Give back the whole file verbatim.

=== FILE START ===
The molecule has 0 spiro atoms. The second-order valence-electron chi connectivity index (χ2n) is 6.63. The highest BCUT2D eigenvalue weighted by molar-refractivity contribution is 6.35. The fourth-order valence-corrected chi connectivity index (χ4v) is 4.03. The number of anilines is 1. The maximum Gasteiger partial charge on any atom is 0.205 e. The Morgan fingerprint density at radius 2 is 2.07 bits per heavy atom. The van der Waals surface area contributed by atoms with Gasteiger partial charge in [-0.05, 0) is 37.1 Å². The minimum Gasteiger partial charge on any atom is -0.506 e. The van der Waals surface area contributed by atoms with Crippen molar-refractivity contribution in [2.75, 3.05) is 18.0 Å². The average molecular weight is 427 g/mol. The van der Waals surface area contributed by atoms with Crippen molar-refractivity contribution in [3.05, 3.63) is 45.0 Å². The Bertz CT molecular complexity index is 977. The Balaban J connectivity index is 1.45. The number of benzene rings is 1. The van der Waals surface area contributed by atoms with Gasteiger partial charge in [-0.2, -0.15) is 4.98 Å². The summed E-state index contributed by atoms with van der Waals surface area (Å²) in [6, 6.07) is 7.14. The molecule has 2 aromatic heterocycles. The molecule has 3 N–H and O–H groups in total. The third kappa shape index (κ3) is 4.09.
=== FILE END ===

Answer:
The molecule has 0 spiro atoms. The second-order valence-electron chi connectivity index (χ2n) is 6.63. The highest BCUT2D eigenvalue weighted by molar-refractivity contribution is 6.35. The fourth-order valence-corrected chi connectivity index (χ4v) is 4.03. The number of anilines is 1. The maximum Gasteiger partial charge on any atom is 0.205 e. The Morgan fingerprint density at radius 2 is 2.07 bits per heavy atom. The van der Waals surface area contributed by atoms with Gasteiger partial charge in [-0.05, 0) is 37.1 Å². The minimum Gasteiger partial charge on any atom is -0.506 e. The van der Waals surface area contributed by atoms with Crippen molar-refractivity contribution in [2.75, 3.05) is 18.0 Å². The average molecular weight is 427 g/mol. The van der Waals surface area contributed by atoms with Crippen molar-refractivity contribution in [3.05, 3.63) is 45.0 Å². The Bertz CT molecular complexity index is 977. The Balaban J connectivity index is 1.45. The number of benzene rings is 1. The van der Waals surface area contributed by atoms with Gasteiger partial charge in [-0.2, -0.15) is 4.98 Å². The summed E-state index contributed by atoms with van der Waals surface area (Å²) in [6, 6.07) is 7.14. The molecule has 2 aromatic heterocycles. The molecule has 3 N–H and O–H groups in total. The third kappa shape index (κ3) is 4.09.